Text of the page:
travels with Greg – day 1.4
This is the fifth part of Travels With Greg, the story of my six-week documentary shoot through six countries in Western Europe. Join us as I write yet another entry that does not take us out of the country.
Once firmly in the air, after the turbulence of penetrating layers of atmosphere had died down and the pale seatbelt logos had winked out, I reached under the seat (I always keep one piece of carry-on in the overhead rack, one beneath the seat) and pulled out my travel binder. I never examined the binder in depth until I was on my way to the first destination. This was not laziness (although there may have been a touch of arrogance or plain hubris in there somewhere); any trip longer than seven to ten days often contained so many complications that the binders were assembled and reassembled by researchers and coordinators up to the last possible moment. It was completely against company policy, and it was utterly typical. Interviewees and locations would call up and change their minds, demand money, suddenly remember that the shoot day, cleared a month before, happened to be some great-aunt’s birthday, and could we come by an hour later? Or the next day?
This binder wasn’t even complete. Days 20-41 existed only as tabs. Somewhere along the line the rest of the material, the call sheets, questions, crib sheets and maps would be faxed or couriered out to us, wherever we might be in the wilds of Western Europe. In the meantime, I had nineteen days to map out in my head, although experience had long ago shown me how useless this was. The shoot never matched the sheets properly, especially in foreign countries. At best they served as horns that you could grip as the shoot bucked wildly underneath you.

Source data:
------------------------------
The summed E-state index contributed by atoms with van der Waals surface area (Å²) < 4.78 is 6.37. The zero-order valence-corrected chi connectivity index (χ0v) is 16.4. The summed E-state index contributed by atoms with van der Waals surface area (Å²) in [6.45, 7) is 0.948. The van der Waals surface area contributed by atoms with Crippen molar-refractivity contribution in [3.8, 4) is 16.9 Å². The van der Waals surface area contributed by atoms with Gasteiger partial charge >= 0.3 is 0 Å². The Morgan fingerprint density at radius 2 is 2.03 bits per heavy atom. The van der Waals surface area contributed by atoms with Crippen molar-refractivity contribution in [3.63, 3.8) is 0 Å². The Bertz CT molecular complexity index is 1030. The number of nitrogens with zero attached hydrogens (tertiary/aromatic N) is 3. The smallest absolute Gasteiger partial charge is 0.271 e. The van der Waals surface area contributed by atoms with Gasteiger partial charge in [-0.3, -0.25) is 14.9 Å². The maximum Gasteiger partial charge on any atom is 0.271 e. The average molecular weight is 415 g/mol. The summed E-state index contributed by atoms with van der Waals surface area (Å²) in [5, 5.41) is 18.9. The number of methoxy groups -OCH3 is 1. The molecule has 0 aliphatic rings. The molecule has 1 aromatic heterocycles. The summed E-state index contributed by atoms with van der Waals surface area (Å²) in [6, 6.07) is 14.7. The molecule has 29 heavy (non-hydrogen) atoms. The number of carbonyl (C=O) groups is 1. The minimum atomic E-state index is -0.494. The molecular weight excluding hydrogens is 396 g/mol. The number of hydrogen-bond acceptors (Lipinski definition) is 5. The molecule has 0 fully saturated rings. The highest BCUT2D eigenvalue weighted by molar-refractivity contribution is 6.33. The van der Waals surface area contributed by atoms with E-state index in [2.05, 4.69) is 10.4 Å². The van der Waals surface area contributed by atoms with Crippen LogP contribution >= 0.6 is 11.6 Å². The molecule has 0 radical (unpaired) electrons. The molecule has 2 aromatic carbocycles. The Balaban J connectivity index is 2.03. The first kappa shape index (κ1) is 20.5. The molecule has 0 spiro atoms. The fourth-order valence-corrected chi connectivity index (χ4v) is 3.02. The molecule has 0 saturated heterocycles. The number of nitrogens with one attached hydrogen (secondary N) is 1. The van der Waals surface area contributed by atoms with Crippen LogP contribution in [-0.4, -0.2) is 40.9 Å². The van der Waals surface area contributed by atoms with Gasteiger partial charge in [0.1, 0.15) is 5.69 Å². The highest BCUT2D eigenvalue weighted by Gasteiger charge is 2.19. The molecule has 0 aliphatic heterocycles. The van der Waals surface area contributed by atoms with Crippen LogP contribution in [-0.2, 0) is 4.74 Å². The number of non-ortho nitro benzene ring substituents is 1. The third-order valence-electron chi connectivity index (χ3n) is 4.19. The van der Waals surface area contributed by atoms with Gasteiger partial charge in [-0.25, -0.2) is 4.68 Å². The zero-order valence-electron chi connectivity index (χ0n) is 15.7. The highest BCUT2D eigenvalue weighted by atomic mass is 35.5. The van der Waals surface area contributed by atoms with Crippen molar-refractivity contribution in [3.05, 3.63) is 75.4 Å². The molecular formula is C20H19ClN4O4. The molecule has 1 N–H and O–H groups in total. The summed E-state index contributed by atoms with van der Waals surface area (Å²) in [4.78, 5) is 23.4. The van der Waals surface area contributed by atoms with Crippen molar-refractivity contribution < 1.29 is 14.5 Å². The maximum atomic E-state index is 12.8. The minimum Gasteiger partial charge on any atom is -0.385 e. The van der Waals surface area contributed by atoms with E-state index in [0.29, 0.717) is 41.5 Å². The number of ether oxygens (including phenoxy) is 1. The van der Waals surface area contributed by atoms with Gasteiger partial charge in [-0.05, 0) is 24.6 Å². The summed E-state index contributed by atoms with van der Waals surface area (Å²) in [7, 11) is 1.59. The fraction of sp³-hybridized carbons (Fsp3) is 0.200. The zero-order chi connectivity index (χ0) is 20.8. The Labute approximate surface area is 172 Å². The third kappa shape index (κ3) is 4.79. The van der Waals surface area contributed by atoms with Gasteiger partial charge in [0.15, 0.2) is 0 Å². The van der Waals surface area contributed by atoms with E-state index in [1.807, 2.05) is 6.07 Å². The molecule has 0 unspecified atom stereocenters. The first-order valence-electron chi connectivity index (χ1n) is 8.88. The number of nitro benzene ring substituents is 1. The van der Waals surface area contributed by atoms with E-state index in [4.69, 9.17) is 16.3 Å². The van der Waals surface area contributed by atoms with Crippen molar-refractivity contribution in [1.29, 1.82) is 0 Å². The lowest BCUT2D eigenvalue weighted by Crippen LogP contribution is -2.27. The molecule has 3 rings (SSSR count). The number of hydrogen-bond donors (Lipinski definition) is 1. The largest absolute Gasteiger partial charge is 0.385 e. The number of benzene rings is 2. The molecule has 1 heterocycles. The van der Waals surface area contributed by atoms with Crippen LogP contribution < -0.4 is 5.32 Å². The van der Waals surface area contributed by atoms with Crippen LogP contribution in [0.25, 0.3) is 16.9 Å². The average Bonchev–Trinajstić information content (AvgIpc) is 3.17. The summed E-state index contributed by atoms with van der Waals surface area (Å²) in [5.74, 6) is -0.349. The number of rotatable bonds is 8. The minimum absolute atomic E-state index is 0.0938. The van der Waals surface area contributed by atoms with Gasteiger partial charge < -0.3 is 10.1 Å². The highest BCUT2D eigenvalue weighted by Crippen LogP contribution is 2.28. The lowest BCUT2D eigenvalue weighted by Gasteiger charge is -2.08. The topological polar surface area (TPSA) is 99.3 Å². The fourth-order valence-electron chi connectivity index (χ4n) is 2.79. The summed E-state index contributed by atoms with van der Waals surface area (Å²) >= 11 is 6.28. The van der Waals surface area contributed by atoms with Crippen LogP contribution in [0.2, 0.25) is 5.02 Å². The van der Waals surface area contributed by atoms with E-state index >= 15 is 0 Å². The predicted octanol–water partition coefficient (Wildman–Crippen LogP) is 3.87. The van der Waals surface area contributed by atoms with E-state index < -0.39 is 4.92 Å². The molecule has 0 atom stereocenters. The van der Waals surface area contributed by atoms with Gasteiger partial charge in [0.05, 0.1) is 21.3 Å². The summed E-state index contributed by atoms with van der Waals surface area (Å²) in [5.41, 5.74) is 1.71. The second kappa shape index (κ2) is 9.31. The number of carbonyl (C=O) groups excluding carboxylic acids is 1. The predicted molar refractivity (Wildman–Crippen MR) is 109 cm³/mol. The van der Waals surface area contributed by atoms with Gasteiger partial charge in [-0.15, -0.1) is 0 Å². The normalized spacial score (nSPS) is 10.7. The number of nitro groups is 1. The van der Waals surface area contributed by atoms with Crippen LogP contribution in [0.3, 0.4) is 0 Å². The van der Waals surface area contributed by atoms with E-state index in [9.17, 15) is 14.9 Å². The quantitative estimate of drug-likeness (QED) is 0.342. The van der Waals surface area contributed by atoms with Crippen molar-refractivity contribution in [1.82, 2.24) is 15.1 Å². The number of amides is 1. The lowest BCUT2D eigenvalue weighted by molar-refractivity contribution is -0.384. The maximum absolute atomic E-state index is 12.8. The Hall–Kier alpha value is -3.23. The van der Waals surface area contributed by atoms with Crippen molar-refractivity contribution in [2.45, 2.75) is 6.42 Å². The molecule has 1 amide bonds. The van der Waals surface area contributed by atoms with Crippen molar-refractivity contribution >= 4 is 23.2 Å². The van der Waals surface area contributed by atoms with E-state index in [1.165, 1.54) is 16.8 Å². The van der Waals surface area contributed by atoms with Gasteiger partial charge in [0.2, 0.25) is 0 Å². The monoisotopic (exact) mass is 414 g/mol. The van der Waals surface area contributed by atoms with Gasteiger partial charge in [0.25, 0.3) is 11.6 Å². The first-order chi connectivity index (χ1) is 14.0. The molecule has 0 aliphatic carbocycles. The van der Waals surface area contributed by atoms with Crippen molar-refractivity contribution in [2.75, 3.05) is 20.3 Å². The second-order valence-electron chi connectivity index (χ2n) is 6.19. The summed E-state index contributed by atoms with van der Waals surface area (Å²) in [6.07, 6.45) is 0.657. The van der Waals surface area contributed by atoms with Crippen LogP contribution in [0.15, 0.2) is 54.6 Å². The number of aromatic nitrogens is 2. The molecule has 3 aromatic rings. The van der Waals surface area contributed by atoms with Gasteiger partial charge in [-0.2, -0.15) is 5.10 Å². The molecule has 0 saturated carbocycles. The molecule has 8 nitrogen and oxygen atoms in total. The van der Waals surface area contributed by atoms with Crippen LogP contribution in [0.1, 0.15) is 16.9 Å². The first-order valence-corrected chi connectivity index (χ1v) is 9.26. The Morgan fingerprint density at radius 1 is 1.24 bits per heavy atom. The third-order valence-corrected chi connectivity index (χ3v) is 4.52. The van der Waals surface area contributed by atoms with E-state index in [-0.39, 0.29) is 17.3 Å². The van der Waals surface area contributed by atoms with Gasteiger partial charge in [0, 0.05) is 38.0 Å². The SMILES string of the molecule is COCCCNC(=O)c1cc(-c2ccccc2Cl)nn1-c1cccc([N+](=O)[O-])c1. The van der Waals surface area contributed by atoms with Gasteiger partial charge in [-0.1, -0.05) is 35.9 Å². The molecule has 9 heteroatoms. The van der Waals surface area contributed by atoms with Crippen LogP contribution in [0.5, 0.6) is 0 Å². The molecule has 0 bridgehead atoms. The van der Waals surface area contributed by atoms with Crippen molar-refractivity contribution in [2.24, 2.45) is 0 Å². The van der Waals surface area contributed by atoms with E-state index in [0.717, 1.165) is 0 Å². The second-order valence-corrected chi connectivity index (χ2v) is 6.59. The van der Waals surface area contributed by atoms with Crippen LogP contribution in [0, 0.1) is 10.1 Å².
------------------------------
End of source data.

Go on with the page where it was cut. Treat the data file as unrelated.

Hey Greg, I said. We’re going to interview a wooden shoemaker in Amsterdam.
Greg nodded. That sounds like fun, he said.
Greg had a way of deadpanning the word “fun” to make it sound more like “hell”.
He went back to flipping through a book on the Tarot. At some point in our travels Greg had started reading Tarot cards, which made a pleasant change from the inspirational Joel Osteen books he had brought along on earlier trips.
We were on our way to shoot multiple episodes for three different shows. Two of them were time fillers, short segments meant for children and families. The shows were called Very Odd Jobs and Big & Small, which summed up the content of each so exactly that the names functioned as airlocks sealing in the format. For VOJ, you found someone with a very odd job and followed him or her around with a camera, a sheet of questions and a ream of releases. For B&S, you did the exact same thing, but the subject of each segment was either the world’s largest something (bridge, stadium, monument) or smallest something (pachyderm, flowering plant, computer chip). It was my job to take semi-promising situations and wring enough story out of them for the editor back home.
Those shoots were time killers, usually scheduled in when interviewees for the real show were unavailable. Since Greg and I were on salary, every day spent idle was sucking up precious money from the company. Not that I minded; a day of inactivity on the road could shift from relaxation to anxiety-ridden boredom in an instant. Better to keep busy. The funny thing was that the time-killing assignments almost always ended up being ten times more arduous and twice as likely to reduce me to a state of tooth-grinding anger as our standard shoots.